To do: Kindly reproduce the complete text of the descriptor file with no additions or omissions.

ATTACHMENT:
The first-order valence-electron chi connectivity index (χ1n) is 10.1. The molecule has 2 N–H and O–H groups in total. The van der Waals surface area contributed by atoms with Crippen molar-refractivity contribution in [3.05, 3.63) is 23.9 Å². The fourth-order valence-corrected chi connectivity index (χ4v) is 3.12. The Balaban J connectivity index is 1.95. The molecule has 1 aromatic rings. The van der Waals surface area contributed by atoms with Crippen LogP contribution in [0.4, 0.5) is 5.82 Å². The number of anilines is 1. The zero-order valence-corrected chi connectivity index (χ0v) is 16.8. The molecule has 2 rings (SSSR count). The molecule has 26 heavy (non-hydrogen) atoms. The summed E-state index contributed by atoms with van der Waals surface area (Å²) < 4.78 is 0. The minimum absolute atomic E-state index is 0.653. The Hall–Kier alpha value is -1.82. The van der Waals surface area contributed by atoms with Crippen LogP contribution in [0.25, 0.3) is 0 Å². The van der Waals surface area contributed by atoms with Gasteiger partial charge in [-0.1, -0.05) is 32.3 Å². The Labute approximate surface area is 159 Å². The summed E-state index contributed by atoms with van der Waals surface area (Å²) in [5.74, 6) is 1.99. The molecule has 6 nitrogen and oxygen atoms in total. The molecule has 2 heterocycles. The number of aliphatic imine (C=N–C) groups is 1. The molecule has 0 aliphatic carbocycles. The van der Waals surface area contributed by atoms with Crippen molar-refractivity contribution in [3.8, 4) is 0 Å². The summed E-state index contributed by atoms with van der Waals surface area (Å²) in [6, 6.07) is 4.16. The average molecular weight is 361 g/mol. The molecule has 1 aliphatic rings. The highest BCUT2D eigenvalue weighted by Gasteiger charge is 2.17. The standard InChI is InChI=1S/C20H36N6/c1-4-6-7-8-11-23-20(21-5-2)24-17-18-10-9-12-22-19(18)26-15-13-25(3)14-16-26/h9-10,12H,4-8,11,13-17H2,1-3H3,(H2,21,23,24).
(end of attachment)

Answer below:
The first-order valence-electron chi connectivity index (χ1n) is 10.1. The molecule has 2 N–H and O–H groups in total. The van der Waals surface area contributed by atoms with Crippen molar-refractivity contribution in [3.05, 3.63) is 23.9 Å². The fourth-order valence-corrected chi connectivity index (χ4v) is 3.12. The Balaban J connectivity index is 1.95. The molecule has 1 aromatic rings. The van der Waals surface area contributed by atoms with Crippen LogP contribution in [0.4, 0.5) is 5.82 Å². The number of anilines is 1. The zero-order valence-corrected chi connectivity index (χ0v) is 16.8. The molecule has 2 rings (SSSR count). The molecule has 26 heavy (non-hydrogen) atoms. The summed E-state index contributed by atoms with van der Waals surface area (Å²) < 4.78 is 0. The minimum absolute atomic E-state index is 0.653. The Hall–Kier alpha value is -1.82. The van der Waals surface area contributed by atoms with Crippen LogP contribution in [0.25, 0.3) is 0 Å². The van der Waals surface area contributed by atoms with Gasteiger partial charge in [-0.1, -0.05) is 32.3 Å². The Labute approximate surface area is 159 Å². The summed E-state index contributed by atoms with van der Waals surface area (Å²) in [5.74, 6) is 1.99. The molecule has 6 nitrogen and oxygen atoms in total. The molecule has 2 heterocycles. The number of aliphatic imine (C=N–C) groups is 1. The molecule has 0 aliphatic carbocycles. The van der Waals surface area contributed by atoms with Crippen molar-refractivity contribution in [3.8, 4) is 0 Å². The summed E-state index contributed by atoms with van der Waals surface area (Å²) in [6, 6.07) is 4.16. The average molecular weight is 361 g/mol. The molecule has 1 aliphatic rings. The highest BCUT2D eigenvalue weighted by Gasteiger charge is 2.17. The standard InChI is InChI=1S/C20H36N6/c1-4-6-7-8-11-23-20(21-5-2)24-17-18-10-9-12-22-19(18)26-15-13-25(3)14-16-26/h9-10,12H,4-8,11,13-17H2,1-3H3,(H2,21,23,24).